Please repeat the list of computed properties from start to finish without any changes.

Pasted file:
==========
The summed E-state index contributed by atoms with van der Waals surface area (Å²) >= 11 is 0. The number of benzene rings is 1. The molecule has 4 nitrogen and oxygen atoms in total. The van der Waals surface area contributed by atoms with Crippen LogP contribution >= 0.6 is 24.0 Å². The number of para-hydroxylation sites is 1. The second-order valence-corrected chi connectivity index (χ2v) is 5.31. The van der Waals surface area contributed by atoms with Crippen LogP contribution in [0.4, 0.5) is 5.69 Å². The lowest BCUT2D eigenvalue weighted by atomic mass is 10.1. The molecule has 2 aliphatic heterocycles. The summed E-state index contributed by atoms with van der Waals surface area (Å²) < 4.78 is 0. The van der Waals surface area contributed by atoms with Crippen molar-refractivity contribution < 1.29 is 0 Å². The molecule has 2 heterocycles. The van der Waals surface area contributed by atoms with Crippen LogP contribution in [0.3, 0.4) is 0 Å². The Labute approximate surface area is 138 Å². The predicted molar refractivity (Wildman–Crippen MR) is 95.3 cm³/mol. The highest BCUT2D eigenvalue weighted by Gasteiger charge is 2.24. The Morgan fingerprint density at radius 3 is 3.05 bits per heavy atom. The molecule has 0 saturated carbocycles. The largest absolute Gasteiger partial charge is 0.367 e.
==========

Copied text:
The summed E-state index contributed by atoms with van der Waals surface area (Å²) >= 11 is 0. The number of benzene rings is 1. The molecule has 4 nitrogen and oxygen atoms in total. The van der Waals surface area contributed by atoms with Crippen LogP contribution >= 0.6 is 24.0 Å². The number of para-hydroxylation sites is 1. The second-order valence-corrected chi connectivity index (χ2v) is 5.31. The van der Waals surface area contributed by atoms with Crippen LogP contribution in [0.4, 0.5) is 5.69 Å². The lowest BCUT2D eigenvalue weighted by atomic mass is 10.1. The molecule has 2 aliphatic heterocycles. The summed E-state index contributed by atoms with van der Waals surface area (Å²) < 4.78 is 0. The van der Waals surface area contributed by atoms with Crippen molar-refractivity contribution < 1.29 is 0 Å². The molecule has 2 heterocycles. The van der Waals surface area contributed by atoms with Crippen LogP contribution in [0.3, 0.4) is 0 Å². The Labute approximate surface area is 138 Å². The predicted molar refractivity (Wildman–Crippen MR) is 95.3 cm³/mol. The highest BCUT2D eigenvalue weighted by Gasteiger charge is 2.24. The Morgan fingerprint density at radius 3 is 3.05 bits per heavy atom. The molecule has 0 saturated carbocycles. The largest absolute Gasteiger partial charge is 0.367 e.